Introduction to Mathematical Physics/Quantum mechanics/Some observables

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Hamiltonian operators[edit]

Hamiltonian operator \index{hamiltonian operator} has been introduced as the infinitesimal generator times i\hbar of the evolution group. Experience, passage methods from classical mechanics to quantum mechanics allow to give its expression for each considered system. Schr\"odinger equation rotation invariance implies that the hamiltonian is a scalar operator (see appendix chapgroupes).


Classical energy of a free particle is


Its quantum equivalent, the hamiltonian H is:


Remark: Passage relations Quantification rules ([#References

Position operator[edit]

Classical notion of position r of a particle leads to associate to a particle a set of three operators (or observables) R_x,R_y,R_z called position operators\index{position operator} and defined by their action on a function \phi of the orbital Hilbert space:




Momentum operator[edit]

In the same way, to "classical" momentum of a particle is associated a set of three observables P=(P_x,P_y,P_z). Action of operator P_x is defined by \index{momentum operator}:


P_x\phi=\frac{\hbar}{i}\frac{\partial}{\partial x} \phi

Operators R and P verify commutation relations called canonical commutation relations \index{commutation relations} :



[R_i,P_j]=i\hbar \delta_{ij}

where \delta_{ij} is Kronecker symbol (see appendix secformultens) and where for any operator A and B, [A,B]=AB-BA. Operator [A,B] is called the commutator of A and B.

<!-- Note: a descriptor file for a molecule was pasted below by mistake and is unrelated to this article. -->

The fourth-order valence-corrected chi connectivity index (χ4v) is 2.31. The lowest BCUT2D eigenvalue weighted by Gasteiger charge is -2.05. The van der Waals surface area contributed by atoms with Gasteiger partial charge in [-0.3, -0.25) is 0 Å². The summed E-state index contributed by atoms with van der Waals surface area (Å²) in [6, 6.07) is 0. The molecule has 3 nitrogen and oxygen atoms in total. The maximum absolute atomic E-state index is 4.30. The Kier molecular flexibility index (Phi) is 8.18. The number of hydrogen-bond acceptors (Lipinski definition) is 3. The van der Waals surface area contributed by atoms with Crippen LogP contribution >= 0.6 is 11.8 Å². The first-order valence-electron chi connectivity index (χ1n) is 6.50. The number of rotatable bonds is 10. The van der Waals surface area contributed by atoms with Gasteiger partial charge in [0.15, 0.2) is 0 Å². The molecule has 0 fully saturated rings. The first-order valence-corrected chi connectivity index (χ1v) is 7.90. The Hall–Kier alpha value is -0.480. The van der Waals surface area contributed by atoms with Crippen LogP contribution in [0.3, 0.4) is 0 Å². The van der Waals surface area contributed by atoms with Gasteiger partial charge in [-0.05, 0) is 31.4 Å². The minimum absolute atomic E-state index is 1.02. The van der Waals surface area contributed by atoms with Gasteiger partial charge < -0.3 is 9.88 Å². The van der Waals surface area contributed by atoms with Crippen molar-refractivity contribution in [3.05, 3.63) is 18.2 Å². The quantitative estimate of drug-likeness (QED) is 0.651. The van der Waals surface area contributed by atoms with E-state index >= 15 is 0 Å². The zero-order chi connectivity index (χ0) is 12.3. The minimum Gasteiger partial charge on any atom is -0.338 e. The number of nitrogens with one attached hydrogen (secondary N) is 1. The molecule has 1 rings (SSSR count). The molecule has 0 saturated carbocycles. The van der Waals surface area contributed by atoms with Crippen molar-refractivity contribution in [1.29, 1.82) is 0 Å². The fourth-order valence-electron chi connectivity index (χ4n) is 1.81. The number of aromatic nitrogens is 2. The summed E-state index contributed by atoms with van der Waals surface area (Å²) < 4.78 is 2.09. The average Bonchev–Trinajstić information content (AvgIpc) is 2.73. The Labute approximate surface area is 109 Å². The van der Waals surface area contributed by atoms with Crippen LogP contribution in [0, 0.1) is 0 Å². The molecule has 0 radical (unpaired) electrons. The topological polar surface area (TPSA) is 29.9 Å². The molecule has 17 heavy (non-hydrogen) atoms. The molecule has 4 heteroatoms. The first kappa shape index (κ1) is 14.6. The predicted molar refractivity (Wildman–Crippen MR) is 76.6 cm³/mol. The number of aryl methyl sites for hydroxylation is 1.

Kinetic momentum operator[edit]


A kinetic momentum \index{kinetic moment operator} J, is a set of three operators J_x,J_y,J_z that verify following commutation relations \index{commutation relations}:


that is:

[J_x,J_y]=i\hbar J_z

[J_y,J_z]=i\hbar J_x

[J_z,J_x]=i\hbar J_y

where \epsilon_{ijk} is the permutation signature tensor (see appendix secformultens). Operator J is called a vector operator (see appendix chapgroupes.


Orbital kinetic momentum


Operator defined by L_i=\epsilon_{ijk}R_jP_k is a kinetic momentum. It is called orbital kinetic momentum.


Let us evaluate (see ([#References


To orbital kinetic momentum is associated a magnetic moment M:



Postulates for the electron. We have seen at section secespetat that state space for an electron (a fermion of spin s=1/2) is the tensorial product orbital state space and spin state space. One defines an operator S called spin operator that acts inside spin state space. It is postulated that this operator is a kinetic momentum and that it appears in the hamiltonian {\it via} a magnetic momentum.


Operator S is a kinetic moment.


Electron is a particle of spin s=1/2 and it has an intrinsic magnetic moment \index{magnetic moment}: